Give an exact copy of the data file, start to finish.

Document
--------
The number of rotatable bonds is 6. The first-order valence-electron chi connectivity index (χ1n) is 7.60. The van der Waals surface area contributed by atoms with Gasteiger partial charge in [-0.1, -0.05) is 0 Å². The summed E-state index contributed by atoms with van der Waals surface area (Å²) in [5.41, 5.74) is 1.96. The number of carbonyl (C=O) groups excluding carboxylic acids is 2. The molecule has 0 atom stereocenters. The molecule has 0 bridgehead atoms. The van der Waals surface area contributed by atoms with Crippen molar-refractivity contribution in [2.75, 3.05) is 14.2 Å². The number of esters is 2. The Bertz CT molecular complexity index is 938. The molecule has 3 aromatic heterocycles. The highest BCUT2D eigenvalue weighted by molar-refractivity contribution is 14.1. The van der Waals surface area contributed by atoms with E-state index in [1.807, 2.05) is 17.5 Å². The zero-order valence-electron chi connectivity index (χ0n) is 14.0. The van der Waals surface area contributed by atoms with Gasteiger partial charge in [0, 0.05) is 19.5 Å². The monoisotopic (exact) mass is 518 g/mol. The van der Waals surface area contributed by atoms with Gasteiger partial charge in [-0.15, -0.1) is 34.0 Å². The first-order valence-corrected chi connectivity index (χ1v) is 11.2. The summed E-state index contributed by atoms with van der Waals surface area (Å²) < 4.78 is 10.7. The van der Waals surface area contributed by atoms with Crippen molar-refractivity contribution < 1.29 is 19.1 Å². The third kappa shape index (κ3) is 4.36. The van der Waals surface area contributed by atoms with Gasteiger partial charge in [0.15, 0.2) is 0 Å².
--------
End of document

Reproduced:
The number of rotatable bonds is 6. The first-order valence-electron chi connectivity index (χ1n) is 7.60. The van der Waals surface area contributed by atoms with Gasteiger partial charge in [-0.1, -0.05) is 0 Å². The summed E-state index contributed by atoms with van der Waals surface area (Å²) in [5.41, 5.74) is 1.96. The number of carbonyl (C=O) groups excluding carboxylic acids is 2. The molecule has 0 atom stereocenters. The molecule has 0 bridgehead atoms. The van der Waals surface area contributed by atoms with Crippen molar-refractivity contribution in [2.75, 3.05) is 14.2 Å². The number of esters is 2. The Bertz CT molecular complexity index is 938. The molecule has 3 aromatic heterocycles. The highest BCUT2D eigenvalue weighted by molar-refractivity contribution is 14.1. The van der Waals surface area contributed by atoms with E-state index in [1.807, 2.05) is 17.5 Å². The zero-order valence-electron chi connectivity index (χ0n) is 14.0. The van der Waals surface area contributed by atoms with Gasteiger partial charge in [0, 0.05) is 19.5 Å². The monoisotopic (exact) mass is 518 g/mol. The van der Waals surface area contributed by atoms with Gasteiger partial charge in [-0.15, -0.1) is 34.0 Å². The first-order valence-corrected chi connectivity index (χ1v) is 11.2. The summed E-state index contributed by atoms with van der Waals surface area (Å²) < 4.78 is 10.7. The van der Waals surface area contributed by atoms with Crippen molar-refractivity contribution < 1.29 is 19.1 Å². The third kappa shape index (κ3) is 4.36. The van der Waals surface area contributed by atoms with Gasteiger partial charge in [0.15, 0.2) is 0 Å².